The superuser account and appropriate privileges

On many systems, a root or superuser has complete control of the system. The Interix subsystem does not recognize a root user. When the POSIX standard was developed, the concept of a root user was considered an administrative issue. Instead of a root user, the POSIX standard defines appropriate privileges for some operations.

The setuid and setgid mechanisms allow a program, when run, to adopt certain aspects of a security principal other than that of the user running the program. They allow the program to alternate these aspects between those of the invoking user and those of the "other" security principal.

Appropriate privileges are distinct from this. The setuid and setgid mechanisms allow an application to control the answer to the question, "Who are you?" Appropriate privileges answer the question, "What can you do?"

In classical UNIX systems, there is exactly one user to whom all privileges are granted. That user, typically called "root," has uid == 0. In Interix, all supported privileges on a given system are granted to all users who are members of the Administrators group on that system. You do not need to log on as "Administrator." Any user who has membership in the Administrators group possesses the privileges. Not all privileges defined in POSIX or UNIX are available under Interix; that is, there are certain privileges granted to no user at all.

Appropriate privileges are typically required for a variety of actions. These include accessing the file system, sending signals to other processes (process control), or changing the effective user identifier (UID) or group identifier (GID) for a process in order to change the ability of that process to perform certain actions.

According to the POSIX standard, a file has permissions that include bits to set a UID (setuid) and set a GID (setgid). If either or both bits are set on a file, and a process executes that file, the process gains the UID or GID of the file. When used carefully, this mechanism allows a nonprivileged user to execute programs that run with the higher privileges of the file's owner or group. When used incorrectly, however, this can present security risks by allowing nonprivileged users to perform actions that should only be performed by an administrator. For this reason, Interix does not support this mechanism by default. Instead, if you attempt to execute a file with either the setuid or setgid bit set, Interix does not execute the file and returns the error code ENOSETUID.

If you rely on an application that requires standard POSIX behavior, you can configure Interix to execute files with the setuid or setgid bits set. If Interix is configured in this way, when a process executes a file that has the setuid or setgid bit set, Interix constructs local security tokens for the process with the privileges assigned to the owner or group of the file. Because the tokens are local, they are not recognized by other computers on the network. This means that, even if the file is owned by a member of the Domain Administrators group, for example, the process will not have trusted access through Windows networking to other computers in the domain. Instead, the privileges will be effective only on the computer on which the process is running.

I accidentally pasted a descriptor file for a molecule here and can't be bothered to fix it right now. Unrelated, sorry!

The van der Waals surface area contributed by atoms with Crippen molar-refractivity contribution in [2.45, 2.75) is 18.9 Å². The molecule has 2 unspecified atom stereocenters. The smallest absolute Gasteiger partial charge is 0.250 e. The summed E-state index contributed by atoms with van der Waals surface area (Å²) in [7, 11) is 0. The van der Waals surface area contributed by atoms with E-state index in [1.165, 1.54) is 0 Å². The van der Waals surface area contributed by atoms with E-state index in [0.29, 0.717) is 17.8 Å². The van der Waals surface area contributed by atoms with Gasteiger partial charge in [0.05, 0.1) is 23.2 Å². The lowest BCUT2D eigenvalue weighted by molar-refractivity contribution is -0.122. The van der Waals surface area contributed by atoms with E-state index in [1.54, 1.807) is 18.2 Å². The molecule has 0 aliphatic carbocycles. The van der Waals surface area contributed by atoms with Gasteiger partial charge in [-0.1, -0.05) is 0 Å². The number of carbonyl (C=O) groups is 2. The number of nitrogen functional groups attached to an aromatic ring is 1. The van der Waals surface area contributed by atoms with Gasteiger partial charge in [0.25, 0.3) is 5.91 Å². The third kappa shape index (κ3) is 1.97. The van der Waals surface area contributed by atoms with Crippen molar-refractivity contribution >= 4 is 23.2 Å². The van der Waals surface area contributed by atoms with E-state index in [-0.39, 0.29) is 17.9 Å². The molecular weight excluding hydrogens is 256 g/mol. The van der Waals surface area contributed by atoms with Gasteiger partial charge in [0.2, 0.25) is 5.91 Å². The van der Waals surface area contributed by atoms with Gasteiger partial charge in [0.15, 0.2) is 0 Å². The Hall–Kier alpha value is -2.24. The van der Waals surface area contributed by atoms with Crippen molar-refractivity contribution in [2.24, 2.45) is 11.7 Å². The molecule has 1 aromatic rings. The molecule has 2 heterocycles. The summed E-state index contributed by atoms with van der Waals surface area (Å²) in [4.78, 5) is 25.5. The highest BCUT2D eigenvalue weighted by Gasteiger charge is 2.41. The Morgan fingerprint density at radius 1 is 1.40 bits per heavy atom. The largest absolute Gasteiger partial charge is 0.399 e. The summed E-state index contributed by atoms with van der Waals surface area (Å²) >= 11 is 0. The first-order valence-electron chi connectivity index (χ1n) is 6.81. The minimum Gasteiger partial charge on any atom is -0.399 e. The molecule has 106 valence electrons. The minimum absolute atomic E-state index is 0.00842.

For example, a process executes a program file with its setuid bit set and owned by a member of the Domain Admins group. If that program attempts to change a domain user's password, that attempt will fail because the security tokens of the process are local and so are not recognized by other systems in the domain. If, on the other hand, the program attempts to change a local user's password, the attempt will succeed because the file's owner is a member of the Domain Admins group, which typically belongs to the local computer's Administrator's group. For information on how to configure Interix to execute files with the setuid or setgid bits set, see To enable execution of files with setuid or setgid mode bits set.

For the setuid(2), setgid(2), and chroot(2) functions, a process must have the effective UID that maps back to the system account, the administrator account for the local domain, or the administrator account for the principal domain. The local administrator account can only change the UID or GID to another ID in the same domain.

For chown(1), chmod(1), and chgrp(1), an account must have the Windows privileges SE_BACKUP and SE_RESTORE to make files owned by another user or group, or to modify permissions on a file owned by another user. These permissions typically belong to the Administrator and Backup Operator accounts.

For more information, see privileges.